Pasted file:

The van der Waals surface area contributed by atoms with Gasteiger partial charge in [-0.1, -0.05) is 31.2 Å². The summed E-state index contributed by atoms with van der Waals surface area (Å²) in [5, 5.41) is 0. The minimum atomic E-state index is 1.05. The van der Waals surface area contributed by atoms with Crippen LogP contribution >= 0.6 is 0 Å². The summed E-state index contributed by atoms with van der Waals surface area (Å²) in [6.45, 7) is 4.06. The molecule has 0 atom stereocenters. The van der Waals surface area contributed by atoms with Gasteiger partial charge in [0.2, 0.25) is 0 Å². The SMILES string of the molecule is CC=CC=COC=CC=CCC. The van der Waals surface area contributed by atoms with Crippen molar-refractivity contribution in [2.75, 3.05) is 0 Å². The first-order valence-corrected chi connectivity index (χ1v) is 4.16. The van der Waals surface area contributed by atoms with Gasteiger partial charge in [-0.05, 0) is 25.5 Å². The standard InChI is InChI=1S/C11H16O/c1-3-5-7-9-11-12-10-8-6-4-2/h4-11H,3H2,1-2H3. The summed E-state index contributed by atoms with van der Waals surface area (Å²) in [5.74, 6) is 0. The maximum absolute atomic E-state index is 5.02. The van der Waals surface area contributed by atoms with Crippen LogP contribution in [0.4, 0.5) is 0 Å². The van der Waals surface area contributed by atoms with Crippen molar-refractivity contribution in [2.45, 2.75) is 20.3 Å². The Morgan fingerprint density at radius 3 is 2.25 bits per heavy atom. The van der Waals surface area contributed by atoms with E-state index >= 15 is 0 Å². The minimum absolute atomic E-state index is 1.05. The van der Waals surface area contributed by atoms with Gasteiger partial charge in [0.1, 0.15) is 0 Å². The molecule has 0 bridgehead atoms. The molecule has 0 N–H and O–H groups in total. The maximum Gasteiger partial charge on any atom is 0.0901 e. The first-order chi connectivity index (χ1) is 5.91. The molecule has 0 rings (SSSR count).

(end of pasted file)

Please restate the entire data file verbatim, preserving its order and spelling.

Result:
The van der Waals surface area contributed by atoms with Gasteiger partial charge in [-0.1, -0.05) is 31.2 Å². The summed E-state index contributed by atoms with van der Waals surface area (Å²) in [5, 5.41) is 0. The minimum atomic E-state index is 1.05. The van der Waals surface area contributed by atoms with Crippen LogP contribution >= 0.6 is 0 Å². The summed E-state index contributed by atoms with van der Waals surface area (Å²) in [6.45, 7) is 4.06. The molecule has 0 atom stereocenters. The van der Waals surface area contributed by atoms with Gasteiger partial charge in [0.2, 0.25) is 0 Å². The SMILES string of the molecule is CC=CC=COC=CC=CCC. The van der Waals surface area contributed by atoms with Crippen molar-refractivity contribution in [2.75, 3.05) is 0 Å². The first-order valence-corrected chi connectivity index (χ1v) is 4.16. The van der Waals surface area contributed by atoms with Gasteiger partial charge in [-0.05, 0) is 25.5 Å². The standard InChI is InChI=1S/C11H16O/c1-3-5-7-9-11-12-10-8-6-4-2/h4-11H,3H2,1-2H3. The summed E-state index contributed by atoms with van der Waals surface area (Å²) in [5.74, 6) is 0. The maximum absolute atomic E-state index is 5.02. The van der Waals surface area contributed by atoms with Crippen LogP contribution in [0.4, 0.5) is 0 Å². The van der Waals surface area contributed by atoms with Crippen molar-refractivity contribution in [2.45, 2.75) is 20.3 Å². The Morgan fingerprint density at radius 3 is 2.25 bits per heavy atom. The van der Waals surface area contributed by atoms with E-state index >= 15 is 0 Å². The minimum absolute atomic E-state index is 1.05. The van der Waals surface area contributed by atoms with Gasteiger partial charge in [0.1, 0.15) is 0 Å². The molecule has 0 bridgehead atoms. The molecule has 0 N–H and O–H groups in total. The maximum Gasteiger partial charge on any atom is 0.0901 e. The first-order chi connectivity index (χ1) is 5.91. The molecule has 0 rings (SSSR count).